The document titled States and Minorities was submitted by the Scheduled Caste Federation to the Sub-Committee on Fundamental Rights of the Constituent Assembly. The document reflected the demand, made by Ambedkar and the SCF, for agrarian reforms that focused on problems of the Scheduled Castes. The document had a number of important suggestions, for instance, separate electorates for the Scheduled Castes and establishment of a Settlement Commissioner to create separate settlements for Scheduled Castes. Ambedkar argued that all government land and other reclaimed land be given to the Settlement Commissioner for this purpose. However, the SCF fared very badly in the elections held in 1945–46 and its performance adversely affected its bargaining power (Zelliot 2013; Bandyopadhyay 2000). Perhaps for this reason, the Constituent Assembly accepted a few demands regarding affirmative action, but not the demands regarding land distribution, separate electorates, and separate settlements for Dalits.
Immediate Distribution of Unutilised Land
In his response to The Report of Commissioner for Scheduled Castes and Tribes for 1953, submitted on September 6, 1954, Ambedkar asserted that the creation of peasant proprietorship was the “greatest folly” committed by the Government (BAWS, Vol. 15, p. 913). Given the situation as it was, he made certain important suggestions. According to the Planning Commission, there were about 98 million acres of “cultivable waste” land available in the country. Ambedkar recommended that the government, through an Amendment to the Constitution, put the cultivation of such wasteland in the list of Central subjects. He also suggested the levying of salt tax, which, according to him, was a very minor tax, to raise funds to settle the Scheduled Castes on the available wasteland. The same demand was put forward in the election manifesto of the SCF in October 1954 (BAWS, Vol. 17, pp. 386–403). In the discussion on the Untouchability Offences Bill, 1954, that took place on September 16, 1954, Ambedkar again spoke of the appalling conditions of the Scheduled Castes in the countryside, where landholding zamindars, through perfectly legal means, prevented the members of the Scheduled Castes from purchasing, occupying or enhancing their landholdings.
The case in point was the Punjab Land Alienation Act, 1900, which prevented people of the Scheduled Castes from buying land because they were not classified as an “agriculturalist” caste. In Punjab, he said, there were other customary laws such as shamilat, which allowed only hereditary landholding castes or zamindars to use land held in common by the village. The working kaminas could not get a share of the common land, nor could they build pucca houses on land on which they lived lest some zamindar throw them out. During the discussions on the Constitution (Fourth Amendment) Bill, 1954, on March 19, 1955, Ambedkar revealed the deep divisions within the Congress Party with respect to Article 31 (right to property) at the time its inclusion in the draft Constitution of India was being debated. He castigated the sentiment behind the article and went on to say that “Article 31, in my judgment, is a very ugly thing, something which I do not like to look at” (BAWS, Vol. 15, p. 948).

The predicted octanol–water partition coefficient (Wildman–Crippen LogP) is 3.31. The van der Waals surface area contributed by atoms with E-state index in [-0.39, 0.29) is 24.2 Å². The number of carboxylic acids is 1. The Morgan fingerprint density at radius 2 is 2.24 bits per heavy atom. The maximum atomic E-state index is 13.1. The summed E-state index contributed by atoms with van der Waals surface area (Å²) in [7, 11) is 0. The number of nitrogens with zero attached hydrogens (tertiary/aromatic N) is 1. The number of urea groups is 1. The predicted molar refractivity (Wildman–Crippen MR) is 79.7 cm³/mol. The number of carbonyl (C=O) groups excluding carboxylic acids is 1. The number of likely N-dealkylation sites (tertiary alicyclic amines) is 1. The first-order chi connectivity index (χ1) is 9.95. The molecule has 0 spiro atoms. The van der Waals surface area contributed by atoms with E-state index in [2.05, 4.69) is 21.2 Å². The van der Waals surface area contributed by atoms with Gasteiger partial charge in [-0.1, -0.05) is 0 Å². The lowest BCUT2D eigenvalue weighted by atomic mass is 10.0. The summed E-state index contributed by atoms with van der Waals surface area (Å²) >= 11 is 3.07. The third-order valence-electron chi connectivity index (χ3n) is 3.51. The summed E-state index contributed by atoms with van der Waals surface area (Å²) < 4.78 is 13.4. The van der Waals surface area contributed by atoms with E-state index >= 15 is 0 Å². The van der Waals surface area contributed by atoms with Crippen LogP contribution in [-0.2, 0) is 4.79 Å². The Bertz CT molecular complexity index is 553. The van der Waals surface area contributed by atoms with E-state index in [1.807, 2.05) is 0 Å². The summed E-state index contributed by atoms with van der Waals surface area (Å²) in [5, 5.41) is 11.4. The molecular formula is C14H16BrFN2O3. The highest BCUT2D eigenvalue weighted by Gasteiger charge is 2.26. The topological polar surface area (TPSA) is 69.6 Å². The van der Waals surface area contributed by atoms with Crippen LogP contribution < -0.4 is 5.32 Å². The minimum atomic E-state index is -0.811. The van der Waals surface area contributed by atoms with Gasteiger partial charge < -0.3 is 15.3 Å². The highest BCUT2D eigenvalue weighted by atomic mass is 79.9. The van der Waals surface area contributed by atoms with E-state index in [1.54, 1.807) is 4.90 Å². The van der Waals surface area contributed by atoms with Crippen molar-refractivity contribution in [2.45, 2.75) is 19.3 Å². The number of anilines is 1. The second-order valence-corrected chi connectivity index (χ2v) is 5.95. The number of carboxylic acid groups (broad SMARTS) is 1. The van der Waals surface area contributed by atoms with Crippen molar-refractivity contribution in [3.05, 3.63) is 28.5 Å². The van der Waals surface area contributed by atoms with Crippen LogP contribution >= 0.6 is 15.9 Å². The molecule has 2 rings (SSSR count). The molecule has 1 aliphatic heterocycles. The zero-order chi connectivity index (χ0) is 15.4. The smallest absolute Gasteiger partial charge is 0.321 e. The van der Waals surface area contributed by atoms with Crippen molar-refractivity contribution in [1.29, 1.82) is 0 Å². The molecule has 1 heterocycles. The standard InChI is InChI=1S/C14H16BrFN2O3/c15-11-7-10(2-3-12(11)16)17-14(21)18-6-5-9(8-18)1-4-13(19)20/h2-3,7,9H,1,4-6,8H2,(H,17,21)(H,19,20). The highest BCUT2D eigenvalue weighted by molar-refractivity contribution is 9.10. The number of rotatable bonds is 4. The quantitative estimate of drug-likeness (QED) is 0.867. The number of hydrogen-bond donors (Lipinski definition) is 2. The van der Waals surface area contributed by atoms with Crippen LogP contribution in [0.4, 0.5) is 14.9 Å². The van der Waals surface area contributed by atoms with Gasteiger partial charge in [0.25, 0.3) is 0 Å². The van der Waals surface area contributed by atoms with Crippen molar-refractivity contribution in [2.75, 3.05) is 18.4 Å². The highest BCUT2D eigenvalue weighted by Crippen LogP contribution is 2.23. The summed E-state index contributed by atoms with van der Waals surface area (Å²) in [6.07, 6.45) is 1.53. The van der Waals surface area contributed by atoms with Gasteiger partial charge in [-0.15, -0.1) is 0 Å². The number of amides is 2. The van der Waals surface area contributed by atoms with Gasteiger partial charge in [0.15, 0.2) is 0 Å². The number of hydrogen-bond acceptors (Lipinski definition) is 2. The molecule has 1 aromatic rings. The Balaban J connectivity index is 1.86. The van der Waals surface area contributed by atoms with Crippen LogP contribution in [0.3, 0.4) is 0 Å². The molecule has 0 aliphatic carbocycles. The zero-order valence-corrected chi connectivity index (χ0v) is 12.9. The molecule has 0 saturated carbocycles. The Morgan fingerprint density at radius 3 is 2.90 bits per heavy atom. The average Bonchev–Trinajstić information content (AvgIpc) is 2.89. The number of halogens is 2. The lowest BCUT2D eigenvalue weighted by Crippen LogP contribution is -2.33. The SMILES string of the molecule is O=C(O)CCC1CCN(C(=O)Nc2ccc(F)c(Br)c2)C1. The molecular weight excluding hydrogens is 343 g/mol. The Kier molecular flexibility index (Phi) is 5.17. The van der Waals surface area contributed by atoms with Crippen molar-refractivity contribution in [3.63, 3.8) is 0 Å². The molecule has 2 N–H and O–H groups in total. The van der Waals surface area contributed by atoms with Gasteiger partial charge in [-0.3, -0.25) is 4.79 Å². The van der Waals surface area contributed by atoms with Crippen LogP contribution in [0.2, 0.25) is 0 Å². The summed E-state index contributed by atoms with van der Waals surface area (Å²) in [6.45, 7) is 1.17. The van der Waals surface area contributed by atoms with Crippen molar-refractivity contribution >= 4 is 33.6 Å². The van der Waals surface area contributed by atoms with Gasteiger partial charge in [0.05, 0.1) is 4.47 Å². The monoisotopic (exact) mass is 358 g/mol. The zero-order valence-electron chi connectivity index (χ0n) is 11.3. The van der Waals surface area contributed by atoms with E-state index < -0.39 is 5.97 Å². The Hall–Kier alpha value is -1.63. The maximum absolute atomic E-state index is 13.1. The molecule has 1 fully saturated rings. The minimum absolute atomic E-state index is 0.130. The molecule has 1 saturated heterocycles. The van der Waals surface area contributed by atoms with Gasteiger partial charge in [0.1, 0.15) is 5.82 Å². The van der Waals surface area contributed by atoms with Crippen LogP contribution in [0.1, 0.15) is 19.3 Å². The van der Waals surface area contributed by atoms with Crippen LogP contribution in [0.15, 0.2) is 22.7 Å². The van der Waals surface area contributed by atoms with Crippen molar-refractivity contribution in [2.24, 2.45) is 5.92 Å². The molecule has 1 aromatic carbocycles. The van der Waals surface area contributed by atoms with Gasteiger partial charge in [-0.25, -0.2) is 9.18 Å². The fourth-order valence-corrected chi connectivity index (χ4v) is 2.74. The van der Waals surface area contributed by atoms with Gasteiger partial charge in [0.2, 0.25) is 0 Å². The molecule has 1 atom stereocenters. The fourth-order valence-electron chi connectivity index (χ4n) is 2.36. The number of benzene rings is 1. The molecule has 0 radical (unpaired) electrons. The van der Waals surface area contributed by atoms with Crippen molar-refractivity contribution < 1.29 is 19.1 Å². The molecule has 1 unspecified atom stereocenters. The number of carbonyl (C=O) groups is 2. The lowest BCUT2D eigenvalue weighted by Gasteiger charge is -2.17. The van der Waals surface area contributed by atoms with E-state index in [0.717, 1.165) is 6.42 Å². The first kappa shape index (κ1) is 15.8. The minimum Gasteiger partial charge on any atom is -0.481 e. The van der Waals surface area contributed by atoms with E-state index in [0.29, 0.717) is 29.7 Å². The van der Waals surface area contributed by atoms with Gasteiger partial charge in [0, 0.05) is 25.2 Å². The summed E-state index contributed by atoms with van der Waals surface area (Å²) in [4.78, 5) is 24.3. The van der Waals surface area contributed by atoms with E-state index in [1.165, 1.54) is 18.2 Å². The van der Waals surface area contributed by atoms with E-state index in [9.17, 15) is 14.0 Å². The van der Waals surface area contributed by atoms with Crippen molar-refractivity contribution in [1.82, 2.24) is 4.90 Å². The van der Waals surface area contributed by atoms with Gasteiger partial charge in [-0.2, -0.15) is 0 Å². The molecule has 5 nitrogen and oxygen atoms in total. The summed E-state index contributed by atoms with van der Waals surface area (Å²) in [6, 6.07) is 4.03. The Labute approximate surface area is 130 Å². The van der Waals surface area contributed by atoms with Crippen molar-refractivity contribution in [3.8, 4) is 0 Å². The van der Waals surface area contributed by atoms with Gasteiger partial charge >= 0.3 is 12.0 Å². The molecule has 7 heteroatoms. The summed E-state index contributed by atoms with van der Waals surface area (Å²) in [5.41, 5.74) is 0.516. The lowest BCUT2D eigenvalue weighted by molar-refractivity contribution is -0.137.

The redistribution of cultivable wasteland, government land, forest land, and pasture for Dalits, in this scheme, would achieve two inter-related outcomes: the landholding would provide a source of livelihood and reasonable income to the Dalits in village society, and the ownership of land would eventually lead to the economic independence of Dalits from village society. Ambedkar also hoped that the vast extent of such wasteland could be used to start separate settlements for people of the Scheduled Castes.
The demand for public or common land to be distributed to Dalits was also related to Ambedkar’s project of nation-building, which was distinct from that of the Congress Party. The Dalits, according to Ambedkar, were, along with Hindus and Muslims, party to the construction of the Indian nation. The real needs of nation-building and modern constitutional morality demanded that minorities be given rights and constitutional guarantees. In Ambedkar’s writings, therefore, the demand for the distribution of government wasteland, pasture (gairan) or forest land to Dalits was transformed from being a demand for medieval “grants” or a demand to “uplift” Dalit society; the demand derived from the altogether modern vocabulary of constitutional and political rights (Omvedt 1994, p. 132).7
Ambedkar’s Position on Land Struggles of His Time